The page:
Using an electric toothbrush will allow your child to have 30,000 brush strokes per minute compared to only 500 brush strokes per minute when using a manual toothbrush.  Products combining an electric toothbrush with an oral irrigator will provide superior plaque removal.  These products are by far the most effective plaque removal tools known to date and will greatly improve your child’s oral health.

No spill cups or sippy cups should also not be encouraged as soon as the child is able to use an open cup. This will prevent sugary milk or juices from coming in contact with your child’s enamel for extended periods of time.

What’s the Proper Technique?

Here are some more helpful tips for parents when caring for their children’s dental health. When brushing, you will want to place a soft bristled toothbrush against the gumline at a 45 degree angle towards the gum. If your child is under two, remember not to use fluoridated toothpaste.

A pea sized amount of toothpaste is all that is needed. Gently move the brush back and forth in short tooth-wide strokes.

Brush the outer surfaces of each tooth, upper and lower. Repeat this method for the insides of all the teeth. Finally, be sure to brush the chewing surfaces of the back teeth as this is where most plaque and bacteria will be hiding.

Don’t forget to brush the top surface of the tongue as this is another place bacteria like to hide.

Using a tool called a tongue cleaner will effectively remove bacteria from the surface of your child’s tongue.  This will greatly improve any issues with bad breath as these bacteria give off a smelly by product called volatile sulfur compounds.  Learn more about treating bad breath here.

When flossing, use about a foot and a half of floss. This seems like a lot but using this amount will make it easier to maneuver and properly hang on to the floss.

Wind each end of the floss around the middle fingers to allow a good grip. Use a gentle back and forth see-saw motion to guide the floss between the teeth until resistance is felt by the gums. Using a curving C-shape, gently wrap the floss around both sides of the teeth and use a scraping motion to clean food or plaque from in between the teeth.

Repeat these steps in between each of the teeth. Remember also to floss the backs of the furthest back teeth on top and bottom.

Your Child’s First Dental Visit

When your child’s first tooth develops, it is time to schedule their first dental visit. Ideally, the first visit should be around their first birthday. You should treat this visit as you would treat your baby’s well child visit with their pediatrician.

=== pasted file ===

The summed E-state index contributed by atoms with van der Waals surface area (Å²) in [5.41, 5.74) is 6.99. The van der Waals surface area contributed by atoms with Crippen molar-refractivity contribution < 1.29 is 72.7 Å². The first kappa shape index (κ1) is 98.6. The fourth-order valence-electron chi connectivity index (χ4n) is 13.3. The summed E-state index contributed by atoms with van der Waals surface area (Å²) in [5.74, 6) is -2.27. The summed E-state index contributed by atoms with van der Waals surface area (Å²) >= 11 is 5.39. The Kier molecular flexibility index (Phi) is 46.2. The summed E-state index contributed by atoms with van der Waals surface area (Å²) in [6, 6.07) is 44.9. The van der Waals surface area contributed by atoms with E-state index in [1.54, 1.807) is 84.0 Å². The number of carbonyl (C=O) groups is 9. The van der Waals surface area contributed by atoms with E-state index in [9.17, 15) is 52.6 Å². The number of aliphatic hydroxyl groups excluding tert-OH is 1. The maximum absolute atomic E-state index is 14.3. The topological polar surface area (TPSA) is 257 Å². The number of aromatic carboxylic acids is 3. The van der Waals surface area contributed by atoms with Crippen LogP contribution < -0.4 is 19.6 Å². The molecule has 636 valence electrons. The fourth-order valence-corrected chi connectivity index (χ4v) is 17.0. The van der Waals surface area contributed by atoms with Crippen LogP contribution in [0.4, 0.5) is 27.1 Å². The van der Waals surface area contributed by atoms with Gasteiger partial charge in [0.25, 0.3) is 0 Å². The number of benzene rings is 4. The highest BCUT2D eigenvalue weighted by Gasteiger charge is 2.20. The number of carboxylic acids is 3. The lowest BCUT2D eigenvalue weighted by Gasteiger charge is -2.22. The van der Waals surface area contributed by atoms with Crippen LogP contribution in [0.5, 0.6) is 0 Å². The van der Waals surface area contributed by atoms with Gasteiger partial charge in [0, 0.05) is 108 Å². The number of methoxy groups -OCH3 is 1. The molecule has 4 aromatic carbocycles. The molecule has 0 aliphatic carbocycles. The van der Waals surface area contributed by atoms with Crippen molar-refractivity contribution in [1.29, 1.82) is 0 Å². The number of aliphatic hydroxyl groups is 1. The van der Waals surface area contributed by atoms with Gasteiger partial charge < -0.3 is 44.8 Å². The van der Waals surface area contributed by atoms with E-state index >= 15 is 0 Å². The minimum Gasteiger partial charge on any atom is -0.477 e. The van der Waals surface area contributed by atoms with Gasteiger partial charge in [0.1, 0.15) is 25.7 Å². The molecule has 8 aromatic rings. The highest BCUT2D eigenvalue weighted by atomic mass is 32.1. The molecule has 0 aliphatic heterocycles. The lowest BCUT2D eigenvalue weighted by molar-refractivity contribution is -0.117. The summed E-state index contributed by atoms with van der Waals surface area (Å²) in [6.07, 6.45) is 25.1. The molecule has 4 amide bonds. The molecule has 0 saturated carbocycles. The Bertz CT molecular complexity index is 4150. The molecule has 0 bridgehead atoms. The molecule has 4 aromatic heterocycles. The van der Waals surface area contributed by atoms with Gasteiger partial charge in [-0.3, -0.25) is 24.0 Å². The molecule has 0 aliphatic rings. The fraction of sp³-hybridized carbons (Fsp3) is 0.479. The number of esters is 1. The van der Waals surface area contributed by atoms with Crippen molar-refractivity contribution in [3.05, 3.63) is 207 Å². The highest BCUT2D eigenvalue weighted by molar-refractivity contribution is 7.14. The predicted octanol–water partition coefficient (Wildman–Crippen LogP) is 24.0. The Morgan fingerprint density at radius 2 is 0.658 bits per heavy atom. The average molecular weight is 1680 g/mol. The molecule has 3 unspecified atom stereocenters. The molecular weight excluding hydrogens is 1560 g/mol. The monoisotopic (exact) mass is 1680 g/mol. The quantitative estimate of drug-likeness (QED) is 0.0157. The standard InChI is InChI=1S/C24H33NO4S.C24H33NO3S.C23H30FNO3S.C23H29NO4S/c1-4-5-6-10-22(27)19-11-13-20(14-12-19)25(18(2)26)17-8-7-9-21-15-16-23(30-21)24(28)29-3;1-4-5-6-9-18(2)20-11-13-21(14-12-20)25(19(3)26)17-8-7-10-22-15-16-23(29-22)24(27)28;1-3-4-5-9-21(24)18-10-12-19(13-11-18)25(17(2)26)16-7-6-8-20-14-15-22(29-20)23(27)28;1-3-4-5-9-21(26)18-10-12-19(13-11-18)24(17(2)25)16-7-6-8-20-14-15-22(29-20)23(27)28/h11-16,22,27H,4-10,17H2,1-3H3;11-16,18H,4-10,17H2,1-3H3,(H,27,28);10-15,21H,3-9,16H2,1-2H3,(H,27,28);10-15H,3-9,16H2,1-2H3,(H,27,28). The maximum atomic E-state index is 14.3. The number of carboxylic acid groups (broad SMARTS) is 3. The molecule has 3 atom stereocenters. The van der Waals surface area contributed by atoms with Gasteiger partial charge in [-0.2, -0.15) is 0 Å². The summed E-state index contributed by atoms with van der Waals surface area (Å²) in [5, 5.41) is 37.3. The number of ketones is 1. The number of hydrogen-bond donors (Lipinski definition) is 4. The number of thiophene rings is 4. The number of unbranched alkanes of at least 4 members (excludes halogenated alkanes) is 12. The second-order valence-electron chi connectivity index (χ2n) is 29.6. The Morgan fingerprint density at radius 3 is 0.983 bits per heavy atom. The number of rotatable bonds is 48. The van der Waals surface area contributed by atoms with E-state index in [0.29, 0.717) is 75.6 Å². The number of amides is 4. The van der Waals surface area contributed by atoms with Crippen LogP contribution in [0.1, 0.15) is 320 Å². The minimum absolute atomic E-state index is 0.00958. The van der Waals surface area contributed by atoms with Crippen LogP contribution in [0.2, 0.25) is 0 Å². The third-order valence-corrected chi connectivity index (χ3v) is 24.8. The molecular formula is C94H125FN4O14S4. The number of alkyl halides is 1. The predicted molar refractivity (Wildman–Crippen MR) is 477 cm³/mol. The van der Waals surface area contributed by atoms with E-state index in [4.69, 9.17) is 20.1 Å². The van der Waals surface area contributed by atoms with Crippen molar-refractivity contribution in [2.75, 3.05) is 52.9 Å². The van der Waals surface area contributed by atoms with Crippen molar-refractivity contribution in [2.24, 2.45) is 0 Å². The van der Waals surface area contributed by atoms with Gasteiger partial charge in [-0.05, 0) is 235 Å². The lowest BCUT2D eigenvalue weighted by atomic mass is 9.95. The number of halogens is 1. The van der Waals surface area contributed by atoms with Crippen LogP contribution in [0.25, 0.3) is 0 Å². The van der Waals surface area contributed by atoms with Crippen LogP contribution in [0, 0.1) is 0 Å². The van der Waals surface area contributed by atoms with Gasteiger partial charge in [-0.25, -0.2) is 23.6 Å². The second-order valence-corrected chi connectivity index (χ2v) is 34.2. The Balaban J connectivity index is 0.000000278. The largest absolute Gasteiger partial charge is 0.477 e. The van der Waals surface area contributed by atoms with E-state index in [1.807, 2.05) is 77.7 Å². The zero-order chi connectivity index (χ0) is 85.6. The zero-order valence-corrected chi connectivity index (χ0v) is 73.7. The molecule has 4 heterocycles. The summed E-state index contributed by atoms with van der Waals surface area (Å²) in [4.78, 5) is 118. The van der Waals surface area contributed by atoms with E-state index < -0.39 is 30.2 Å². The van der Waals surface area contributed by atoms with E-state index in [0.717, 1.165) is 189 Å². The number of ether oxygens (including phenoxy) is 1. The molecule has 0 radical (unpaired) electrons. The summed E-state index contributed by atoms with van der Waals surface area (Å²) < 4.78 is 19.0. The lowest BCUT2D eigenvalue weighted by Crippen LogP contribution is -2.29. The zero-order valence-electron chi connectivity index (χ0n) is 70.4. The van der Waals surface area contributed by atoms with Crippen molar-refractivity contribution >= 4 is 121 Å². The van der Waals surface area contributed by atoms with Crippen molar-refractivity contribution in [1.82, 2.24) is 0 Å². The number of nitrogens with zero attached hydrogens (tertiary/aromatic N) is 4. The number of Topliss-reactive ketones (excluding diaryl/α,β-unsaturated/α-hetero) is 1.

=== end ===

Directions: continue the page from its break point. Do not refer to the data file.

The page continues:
During your child’s first visit, the dentist will accomplish several things. A complete oral exam will be done to check development and growth, access oral health and check for cavities or other problems.

Your child’s teeth will be cleaned and tips provided to maintain or improve oral hygiene. The dentist will discuss teething, finger or thumb sucking habits and pacifier use.

It will be determined whether your child is receiving enough fluoride to prevent cavities and whether your child is at risk for developing cavities.

Having the first dental check up at an early age will establish your child’s “dental home”. This is a place you can take your child for continued care year after year to maintain your children’s dental health.

An early visit helps the dentist get to know your child and their specific needs so they can provide the best care for them. It is best to meet the dentist when your child is having no problems-don’t wait until they are having an issue. This will ensure the most pleasant visit and a good experience for your child.

What About Sucking Habits?

Sucking is a natural reflex. Babies and young children many suck on pacifiers, fingers or thumbs to help them feel happy, safe and provide a sense of security. Many infants rely on sucking habits to induce sleep, as sucking is relaxing.

Sometimes a child’s sucking habits may interfere with proper alignment of the teeth or proper growth of the mouth. The habit’s duration, intensity and frequency will determine if dental problems will result.

Usually by age 2 to 4, a child will stop these habits on their own. If your child continues these sucking habits beyond age 4, it is a good idea to discuss this with your child’s dentist to see if there are any growth or developmental concerns.

You can help wean your child of these habits. Praise your child for not sucking instead of scolding them. Positive reinforcement is the most encouraging way to wean them of their habit.

A child will often suck on their fingers, thumb or pacifier when seeking comfort. Try to focus on eliminating the cause of anxiety and comfort your child. Children who are sucking for comfort will feel less of a need when they receive reassurance from their parents.

Placing a bandage or sock over your child’s finger or thumb will help to remind and encourage them to stop these behaviors. This practice is best done at night.

Diet is Important Too!

Children’s dental health includes a well balanced diet. A good diet is essential for your child’s growth and development and their healthy teeth will depend on it.

What and how often we eat directly affect our teeth. Our teeth are constantly forming bacterial plaque. When the sugar your child consumes mixes with the plaque, it produces cavity causing acids.